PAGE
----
Title: Contagion in complex financial networks
Authors: Kumushoy Abduraimova - Imperial College London (United Kingdom) [presenting]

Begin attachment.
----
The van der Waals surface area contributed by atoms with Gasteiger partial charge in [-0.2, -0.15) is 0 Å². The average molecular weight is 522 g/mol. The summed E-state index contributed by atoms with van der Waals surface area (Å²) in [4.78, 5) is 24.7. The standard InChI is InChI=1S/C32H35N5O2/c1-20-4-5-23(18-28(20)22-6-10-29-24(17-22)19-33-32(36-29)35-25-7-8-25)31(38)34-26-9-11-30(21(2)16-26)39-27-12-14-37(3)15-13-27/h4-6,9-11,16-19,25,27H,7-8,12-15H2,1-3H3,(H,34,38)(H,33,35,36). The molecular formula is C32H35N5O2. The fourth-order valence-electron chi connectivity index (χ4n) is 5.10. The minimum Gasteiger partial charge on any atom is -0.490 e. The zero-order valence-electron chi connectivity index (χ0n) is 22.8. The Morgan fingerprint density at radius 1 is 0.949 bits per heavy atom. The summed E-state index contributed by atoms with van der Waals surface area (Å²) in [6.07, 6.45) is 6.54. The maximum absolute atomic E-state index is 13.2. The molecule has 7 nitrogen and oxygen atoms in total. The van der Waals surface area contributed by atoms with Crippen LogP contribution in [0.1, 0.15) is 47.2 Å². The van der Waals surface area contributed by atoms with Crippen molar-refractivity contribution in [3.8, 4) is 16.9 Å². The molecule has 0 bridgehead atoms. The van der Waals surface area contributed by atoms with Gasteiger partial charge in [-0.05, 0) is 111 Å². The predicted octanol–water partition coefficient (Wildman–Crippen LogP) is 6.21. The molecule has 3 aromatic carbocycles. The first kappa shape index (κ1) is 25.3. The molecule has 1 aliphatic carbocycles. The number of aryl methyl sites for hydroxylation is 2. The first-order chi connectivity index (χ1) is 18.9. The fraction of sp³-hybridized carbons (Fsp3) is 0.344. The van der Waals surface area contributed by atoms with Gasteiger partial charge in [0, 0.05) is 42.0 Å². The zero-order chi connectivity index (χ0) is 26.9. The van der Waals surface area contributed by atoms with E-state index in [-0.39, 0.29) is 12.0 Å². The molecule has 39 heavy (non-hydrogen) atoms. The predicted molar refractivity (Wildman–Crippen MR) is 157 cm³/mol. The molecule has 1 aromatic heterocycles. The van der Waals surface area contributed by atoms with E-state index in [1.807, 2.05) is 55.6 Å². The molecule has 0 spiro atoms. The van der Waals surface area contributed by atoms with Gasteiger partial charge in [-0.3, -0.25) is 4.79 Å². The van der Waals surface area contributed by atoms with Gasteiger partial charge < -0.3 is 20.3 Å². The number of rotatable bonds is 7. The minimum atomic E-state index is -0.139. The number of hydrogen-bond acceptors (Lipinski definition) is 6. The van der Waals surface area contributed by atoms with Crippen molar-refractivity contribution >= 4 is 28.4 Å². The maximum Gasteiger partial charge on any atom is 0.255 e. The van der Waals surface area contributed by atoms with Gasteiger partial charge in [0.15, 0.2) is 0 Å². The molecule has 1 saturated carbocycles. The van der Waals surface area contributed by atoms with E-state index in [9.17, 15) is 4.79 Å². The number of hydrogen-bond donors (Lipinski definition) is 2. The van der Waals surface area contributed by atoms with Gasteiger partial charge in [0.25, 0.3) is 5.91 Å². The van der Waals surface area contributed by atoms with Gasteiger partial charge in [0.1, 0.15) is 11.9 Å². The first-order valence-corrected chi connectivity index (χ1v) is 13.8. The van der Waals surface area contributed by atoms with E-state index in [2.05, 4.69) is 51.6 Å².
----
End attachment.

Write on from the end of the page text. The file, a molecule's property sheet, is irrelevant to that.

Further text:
Abstract: With economic integration global financial systems have been becoming more interconnected. Liberalisation of capital accounts, improved access to international capital markets, potentially better risk-sharing and many more are among the benefits of integration that the world has seen. The dark side is contagion though. We introduce a network-based contagion centrality measure that captures non-linear dependencies in extreme events. We apply it to analyse international stock markets contagion. The first observation is that contagion level has increased for all countries, advanced and emerging, during the Financial Crisis 2008. The contagion risk declines for all markets post-crisis, however remains above its pre-crisis level. The second finding is that advanced economies are more central in the global contagion network than the emerging ones. Advanced markets are more connected among each other and with the emerging markets, while the emerging ones do not show strong connection with the rest of emerging world. This resembles a so-called `core-periphery' structure. Finally, the network effect captured by contagion centrality could potentially explain the tail risk of individual countries. More contagion-central countries have lower tail risk. They might be not very prone to tail risk, however, could have significant impact on the whole network conditional on the shock having occurred.